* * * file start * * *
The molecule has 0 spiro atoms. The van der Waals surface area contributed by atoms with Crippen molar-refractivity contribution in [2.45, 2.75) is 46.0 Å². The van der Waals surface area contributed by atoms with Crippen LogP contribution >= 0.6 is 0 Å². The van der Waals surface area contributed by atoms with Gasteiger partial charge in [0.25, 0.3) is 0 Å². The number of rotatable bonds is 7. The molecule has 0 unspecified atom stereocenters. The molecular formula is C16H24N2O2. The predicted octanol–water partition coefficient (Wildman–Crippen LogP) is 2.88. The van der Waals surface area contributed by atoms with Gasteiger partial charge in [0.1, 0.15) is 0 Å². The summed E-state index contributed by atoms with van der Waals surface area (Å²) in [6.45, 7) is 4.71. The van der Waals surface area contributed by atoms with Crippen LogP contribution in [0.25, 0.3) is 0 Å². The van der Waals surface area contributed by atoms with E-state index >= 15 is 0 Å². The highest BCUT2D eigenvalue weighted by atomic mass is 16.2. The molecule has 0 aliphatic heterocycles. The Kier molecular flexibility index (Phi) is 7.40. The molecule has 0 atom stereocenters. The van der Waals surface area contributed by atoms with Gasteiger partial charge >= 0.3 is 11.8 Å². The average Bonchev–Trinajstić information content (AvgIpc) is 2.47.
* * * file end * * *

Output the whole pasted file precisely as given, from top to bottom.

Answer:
The molecule has 0 spiro atoms. The van der Waals surface area contributed by atoms with Crippen molar-refractivity contribution in [2.45, 2.75) is 46.0 Å². The van der Waals surface area contributed by atoms with Crippen LogP contribution >= 0.6 is 0 Å². The van der Waals surface area contributed by atoms with Gasteiger partial charge in [0.25, 0.3) is 0 Å². The number of rotatable bonds is 7. The molecule has 0 unspecified atom stereocenters. The molecular formula is C16H24N2O2. The predicted octanol–water partition coefficient (Wildman–Crippen LogP) is 2.88. The van der Waals surface area contributed by atoms with Gasteiger partial charge in [0.1, 0.15) is 0 Å². The summed E-state index contributed by atoms with van der Waals surface area (Å²) in [6.45, 7) is 4.71. The van der Waals surface area contributed by atoms with Crippen LogP contribution in [0.25, 0.3) is 0 Å². The van der Waals surface area contributed by atoms with E-state index >= 15 is 0 Å². The highest BCUT2D eigenvalue weighted by atomic mass is 16.2. The molecule has 0 aliphatic heterocycles. The Kier molecular flexibility index (Phi) is 7.40. The molecule has 0 atom stereocenters. The van der Waals surface area contributed by atoms with Gasteiger partial charge >= 0.3 is 11.8 Å². The average Bonchev–Trinajstić information content (AvgIpc) is 2.47.